A luxury safari to the Northern Territory’s remote Cobourg Peninsula provides an ultimate Top End experience.
Story By David Hancock
The narrow headwaters of the South Alligator River are languid, green and tempting. Deep shade is cast by giant paperbarks that bend over the waterway and, in the shadows, archerfish spit pellets of water at insects on overhanging leaves. Flowering trees attract honeyeaters that jump from branch to branch and the air is filled with the constant hum of cicadas, lifted by the melodic call of the koel, or ‘rain bird’. This is Kakadu in the late dry season: warm and enticing but inherently dangerous. “This country can tease you so badly,” says Venture North guide David McMahon. “The water looks inviting but a croc could be lurking anywhere.”
These headwaters are the second stopover on a five-day tour from Darwin to western Arnhem Land and Cobourg Peninsula, via Kakadu National Park. After sampling their dangerous beauty, Maguk, where the tour heads next for a swim, is heaven. There is a waterfall that flows year-round and an enormous rock pool at the base of the Arnhem Land escarpment – and it’s croc-free. Snorkelling around the edges reveals harmless aquatic file snakes anchored to the roots of pandanus trees, as well as archerfish, freshwater garfish, Long Toms and plenty of small barramundi.
David, who was a chef in a previous life, ends the first day of the tour with barramundi and salad at Lakeview Park where guests stay in tropical bungalows. Over dinner he describes the tour’s final destination on the Cobourg Peninsula in remote north-western Arnhem Land where Venture North has a permanent camp some 570 kilometres by road from Darwin.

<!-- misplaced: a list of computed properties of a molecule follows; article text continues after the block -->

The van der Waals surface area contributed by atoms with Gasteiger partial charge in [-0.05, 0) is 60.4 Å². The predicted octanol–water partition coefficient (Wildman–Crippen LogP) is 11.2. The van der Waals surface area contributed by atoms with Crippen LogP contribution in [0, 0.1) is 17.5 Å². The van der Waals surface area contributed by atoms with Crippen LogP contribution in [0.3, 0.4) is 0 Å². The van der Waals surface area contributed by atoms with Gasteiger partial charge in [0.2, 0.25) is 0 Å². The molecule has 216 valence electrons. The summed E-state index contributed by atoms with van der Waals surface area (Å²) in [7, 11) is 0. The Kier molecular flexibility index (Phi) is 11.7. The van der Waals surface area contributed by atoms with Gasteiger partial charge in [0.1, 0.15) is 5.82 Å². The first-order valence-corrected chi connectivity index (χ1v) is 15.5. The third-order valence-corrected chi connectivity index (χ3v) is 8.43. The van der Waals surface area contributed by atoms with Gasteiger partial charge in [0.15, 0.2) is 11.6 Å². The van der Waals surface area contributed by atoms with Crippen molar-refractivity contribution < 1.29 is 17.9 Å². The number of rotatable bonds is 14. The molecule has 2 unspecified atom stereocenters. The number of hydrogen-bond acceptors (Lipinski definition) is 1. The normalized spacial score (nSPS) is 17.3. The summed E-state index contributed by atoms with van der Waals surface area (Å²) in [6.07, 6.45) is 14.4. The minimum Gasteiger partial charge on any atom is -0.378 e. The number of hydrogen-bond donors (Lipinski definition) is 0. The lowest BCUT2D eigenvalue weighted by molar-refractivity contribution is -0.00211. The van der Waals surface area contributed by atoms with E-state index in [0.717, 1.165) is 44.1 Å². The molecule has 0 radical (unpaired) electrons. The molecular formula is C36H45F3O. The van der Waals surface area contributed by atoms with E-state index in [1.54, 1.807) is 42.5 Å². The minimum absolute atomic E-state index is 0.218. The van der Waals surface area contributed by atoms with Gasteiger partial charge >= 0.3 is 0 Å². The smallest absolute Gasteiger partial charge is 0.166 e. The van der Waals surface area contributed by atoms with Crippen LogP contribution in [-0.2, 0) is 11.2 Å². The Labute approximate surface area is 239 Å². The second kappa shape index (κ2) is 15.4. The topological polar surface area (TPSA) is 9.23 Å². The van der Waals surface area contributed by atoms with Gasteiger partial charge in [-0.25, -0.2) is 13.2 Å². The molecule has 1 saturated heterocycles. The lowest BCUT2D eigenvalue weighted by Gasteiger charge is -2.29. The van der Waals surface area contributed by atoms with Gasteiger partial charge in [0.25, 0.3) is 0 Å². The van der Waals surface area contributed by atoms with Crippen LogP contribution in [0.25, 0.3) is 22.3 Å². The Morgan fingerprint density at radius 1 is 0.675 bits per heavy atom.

The following day the tour heads across the East Alligator River, which defines the eastern border of Kakadu National Park, and into Arnhem Land. A wild and sparsely populated part of Australia, Arnhem Land takes up 97,000 square kilometres and is home to 16,300 Aboriginal people, many of whom live traditional lives and are governed by ceremonial rules.
Joey Nganjmirra is such a person. An artist at Gunbalanya, Joey also works as an interpretive guide taking visitors to the labyrinth of caves and fissures of the escarpment that overlooks the township. The Bininj Aboriginal people have illustrated the walls and ceilings of the rock here for thousands of years. “My ancestors walked over this country and they painted what they saw,” Joey says, pointing to images of barramundi, saratoga, kangaroo, emu and other beings. “They also painted spirit figures and told stories about where we come from.”
This Story is from Issue #87
Outback Magazine: Feb/Mar 2013